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ADAM & PAUL
UK: Guerilla Films
Cast: Tom Murphy, Mark O'Halloran, Gavin Dowdal, Luke Keeler, Michael McElhatton, Laurie Morton, Sylvia Murray, Gary Egan, Deirdre Molloy, Mary Murray, Paul Roe, Thomas Farrell, Virginia Cole, Ian Cregg, Tomas O Suilleabhain, Ion Caramitru, Louise Lewis, David Johnstone, Gerry Moore, Anthony Morris, Joe Hanley, Jim Murray, Ray Meade, David Herlihy, Eamonn Hunt, Ger Carey, Alan Carroll, Anita Reeves
Director: Lenny Abrahamson
UK: 86 mins
UK Certificate: 15 contains very strong language and hard drug use
UK Release Date: 3 June 2005
Friends since they were small boys, Adam and Paul - and we never learn which is which - have withered into two hapless, desperate Dublin junkies, tied together by habit and necessity. A stylized, downbeat comedy, the film follows the pair through a single day, which, like every other, is entirely devoted to the business of scrounging and robbing money for drugs. The difference today is that Adam and Paul - already near rock bottom - have finally run out of luck, credit and friends.
Stylistically, ADAM & PAUL is a cold, contemporary take on classic, physical comedy. Thematically, it is a minimal fairytale about two baffled, vulnerable children in the grip of forces too powerful for them to handle; vulnerable, lost, sometimes pathetically optimistic, but always profoundly damaged. ADAM AND PAUL is not a film without hope; it is a tender, unsentimental and very funny testament to the persistence of the human spirit in even the most damaged and marginal of people.
The film opens with Adam and Paul waking up broke and sick in the middle of a field with Adam glued to a mattress. Something tells us that this is not going to be their day. They make their way into town via a run in with a terrified drug dealer in the Ballymun flats, a hasty exit from the top floor of a bus, a long trudge down the median of a dual carriageway and an unfortunate incident with a moped. Wandering through Stephen's Green they meet their old gang who are drinking cans and having 'a little picnic for the kiddies'. Feeling distinctly unwelcome, the boys sit down to a roasting from the terrifying Marian and Orla who are furious with them for not turning up that morning to the 'month's mind' of Matthew, the boy's best friend and Orla's brother. Marian, backed up by Wayne (her brother), warns them to 'stay away from me sister' - that's Janine an ex-user and the boy's shared girlfriend. To the disgust of Wayne and the girls, Georgie, a very dim and very alcoholic separated father, lets slip that there is a 'do' on for Matthew that night in the Bunker pub.
From here we follow the boys as they wander aimlessly around the city looking for 'what's his name' - a possible contact that might, just vaguely, be able to sort them out with a fix. They have a 'who's on first'-style misunderstanding with a boy in a sleeping bag who thinks they're looking for someone called 'Clank' who he decides owes them money; Paul hurts his hand in a half-assed attempt at a smash and grab; they get chucked out of a Cafe for trying to steal a handbag and Paul gets barred from a shop for 'feelin' bread'. Having had a bizarre argument with a man they mistake for a Romanian, and failing to get anywhere in their search for drugs, they finally, and in the face of Wayne's dire warning, make their way to Janine's. She's not there but the door's open. The boys are just about to steal her telly, which according to Paul is 'askin' to be robbed', when we hear the sound of a baby crying. Janine returns home to find the boys gently holding and whispering to the baby - this is the most tender moment in the film, and the one which best reveals the boys' residual humanity. They leave Janine with the promise that they will see her again that night in the Bunker.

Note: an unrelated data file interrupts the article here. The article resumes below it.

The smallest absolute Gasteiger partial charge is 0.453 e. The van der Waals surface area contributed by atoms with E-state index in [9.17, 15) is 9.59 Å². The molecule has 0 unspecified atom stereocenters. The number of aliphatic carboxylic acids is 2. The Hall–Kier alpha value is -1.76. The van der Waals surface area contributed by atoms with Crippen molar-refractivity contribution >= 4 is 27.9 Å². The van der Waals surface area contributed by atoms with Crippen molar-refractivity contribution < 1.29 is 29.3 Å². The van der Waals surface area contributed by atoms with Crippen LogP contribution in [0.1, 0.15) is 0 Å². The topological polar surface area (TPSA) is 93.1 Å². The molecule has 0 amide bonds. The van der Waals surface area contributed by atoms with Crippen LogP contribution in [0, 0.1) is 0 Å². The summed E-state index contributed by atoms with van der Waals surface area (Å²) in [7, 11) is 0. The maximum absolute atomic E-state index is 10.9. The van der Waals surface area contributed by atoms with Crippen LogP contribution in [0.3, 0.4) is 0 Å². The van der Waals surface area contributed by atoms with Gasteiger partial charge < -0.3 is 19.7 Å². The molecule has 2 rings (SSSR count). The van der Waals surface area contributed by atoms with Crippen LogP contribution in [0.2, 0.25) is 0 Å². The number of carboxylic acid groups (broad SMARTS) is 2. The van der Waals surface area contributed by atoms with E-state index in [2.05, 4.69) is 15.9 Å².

The tenderest moment in the film is followed immediately by the harshest. The boys mug a kid with Down's syndrome. This is a very important scene. There is no violence but the scene shows just how cruel Adam and Paul are capable of being. Night falls and the boys are wretched - partly because of what they have just done and partly because they are now in full-blown withdrawal. Just when it looks like things can't get any worse ... they do. Out of nowhere Paul gets a smack in the mouth. It's Clank and he's angry; 'What are yous two doing going around sayin' as how I owe yis money ...'. As reparation for the hassle they have caused him, Clank ropes the boys in to act as lookouts while he robs a garage. This proves to have been rather a bad decision on Clank's part. Back in town, and one car crash later the boys are in bits. Sitting on an old cooker down a back lane Paul gives the junky equivalent of a Shakespearean soliloquy - imploring the heavens, 'just a bit of fuckin' luck is all'; lo and behold his prayers are answered in the form of a wide screen TV. But luck, in the world of ADAM & PAUL, is not something that stays around for very long. An attempt to sell the TV to a broken-down, alcoholic fence back in Ballymun ends in disaster and the boys, now utterly beaten, are right back where they started. But wait ... just at the moment when they give up, resigned to absolute failure, suffering and death the heavens open and the gods of film supply them with two very large bags of heroin.
Smacked out of their heads, they float back into town via a beautifully shot lie down on the Millennium bridge, ending up, by sheer chance, in front of the very Bunker pub where the clan is gathering. Will they find some peace, some salvation inside? Will they get back with Janine (or will she fall foul of temptation). There is, for a few moments, a flicker of hope. But hope, in the world of Adam and Paul is not something that stays around for very long.